The Sixth Wave Alliance brings together Australian industry, research and government collaborators to promote and facilitate the adoption and creation of robotics and automation technology.
With Data61, inaugural members of the alliance include AlphaBeta, Department of Industry, Innovation and Science, METSIgnited, NERA (National Energy Resources Australia), QUT, University of Queensland and Woodside.
The move comes as demand for robots is growing, with worldwide spending on robotics expected to reach US$188 billion in 2020.
The Alliance will focus on a range of industries primed for transformation through autonomous technologies, including defence, agriculture, oil and gas, mining, transport, and smart cities. It will also address other areas including STEM education, research and training.
Data61 says the application of robotics into these sectors will have a positive impact for the humans working alongside them – and autonomous robots could be used for mapping unstable mining environments or automating long-haul freight transport.
It also says a unified robotics industry can help assist Australia’s workforce, advance the economy with new business opportunities and address the nation’s challenges from limited resources to the spatial distribution of cities and hubs of industry.
SWA has been formed following collaboration in development of the Robotics Roadmap for Australia, led by the ARC Centre of Excellence for Robotic Vision.
“The country’s robotics opportunity lies in using robots and sensors to capture information about complex environments and to automate tasks that would otherwise be completed by humans in high risk situations and at a greater cost. As every sector becomes data-driven, areas like Australia's healthcare, agriculture, manufacturing and mining industries are primed for enhancement via robotics and autonomous systems,” Data61 chief executive Adrian Turner said.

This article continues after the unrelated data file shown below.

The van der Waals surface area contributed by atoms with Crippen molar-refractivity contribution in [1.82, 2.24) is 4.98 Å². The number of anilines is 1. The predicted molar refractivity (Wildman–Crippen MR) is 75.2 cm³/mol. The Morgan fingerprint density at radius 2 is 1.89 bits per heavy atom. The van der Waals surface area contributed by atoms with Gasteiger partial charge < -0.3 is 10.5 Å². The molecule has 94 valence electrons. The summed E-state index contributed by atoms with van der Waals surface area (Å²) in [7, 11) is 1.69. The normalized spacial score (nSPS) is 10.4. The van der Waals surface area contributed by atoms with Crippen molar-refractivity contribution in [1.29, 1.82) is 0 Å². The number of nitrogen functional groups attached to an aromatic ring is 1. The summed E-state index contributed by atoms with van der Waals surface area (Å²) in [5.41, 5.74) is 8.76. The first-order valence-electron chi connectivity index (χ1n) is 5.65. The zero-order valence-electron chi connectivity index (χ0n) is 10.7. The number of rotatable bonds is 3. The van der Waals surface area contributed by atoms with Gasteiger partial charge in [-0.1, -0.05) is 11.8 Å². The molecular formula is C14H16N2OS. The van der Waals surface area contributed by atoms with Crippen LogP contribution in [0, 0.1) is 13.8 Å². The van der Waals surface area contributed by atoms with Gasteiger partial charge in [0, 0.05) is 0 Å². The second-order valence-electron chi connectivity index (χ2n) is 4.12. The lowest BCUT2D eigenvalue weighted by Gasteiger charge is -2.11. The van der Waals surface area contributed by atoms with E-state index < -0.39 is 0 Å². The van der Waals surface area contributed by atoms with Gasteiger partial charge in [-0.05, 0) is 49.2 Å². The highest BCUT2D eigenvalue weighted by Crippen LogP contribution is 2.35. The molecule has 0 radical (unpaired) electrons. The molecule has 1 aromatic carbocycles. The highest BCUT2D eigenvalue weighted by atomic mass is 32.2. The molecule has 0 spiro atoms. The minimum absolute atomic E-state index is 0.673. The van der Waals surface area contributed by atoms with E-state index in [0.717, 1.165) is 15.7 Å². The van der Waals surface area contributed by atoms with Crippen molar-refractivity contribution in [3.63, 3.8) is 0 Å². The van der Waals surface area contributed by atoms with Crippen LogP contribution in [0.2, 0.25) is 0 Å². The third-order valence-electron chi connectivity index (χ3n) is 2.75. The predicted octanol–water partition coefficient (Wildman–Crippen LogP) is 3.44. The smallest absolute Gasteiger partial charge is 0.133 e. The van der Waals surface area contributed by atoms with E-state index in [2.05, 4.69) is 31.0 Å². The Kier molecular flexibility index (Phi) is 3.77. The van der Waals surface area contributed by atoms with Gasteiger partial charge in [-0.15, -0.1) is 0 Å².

“SWA will allow us to put Australia on the map as the global leader in robotics. The national robotics R&D strategy will create opportunities for the robotics industry to work with the Australian government and private sector to drive scale and increase Australia’s competitive on an international scale.”
Dr Sue Keay, chair of the Robotics Roadmap and chief operating officer at QUT-based Australian Centre for Robotic Vision, said the formation of the SWA is critical to build a “successful path to innovation for robotics R&D”.
“SWA brings together complementary skills to solve problems, build human capacity, develop new technologies and encourage investment in an area where Australia already has a world-leading reputation.”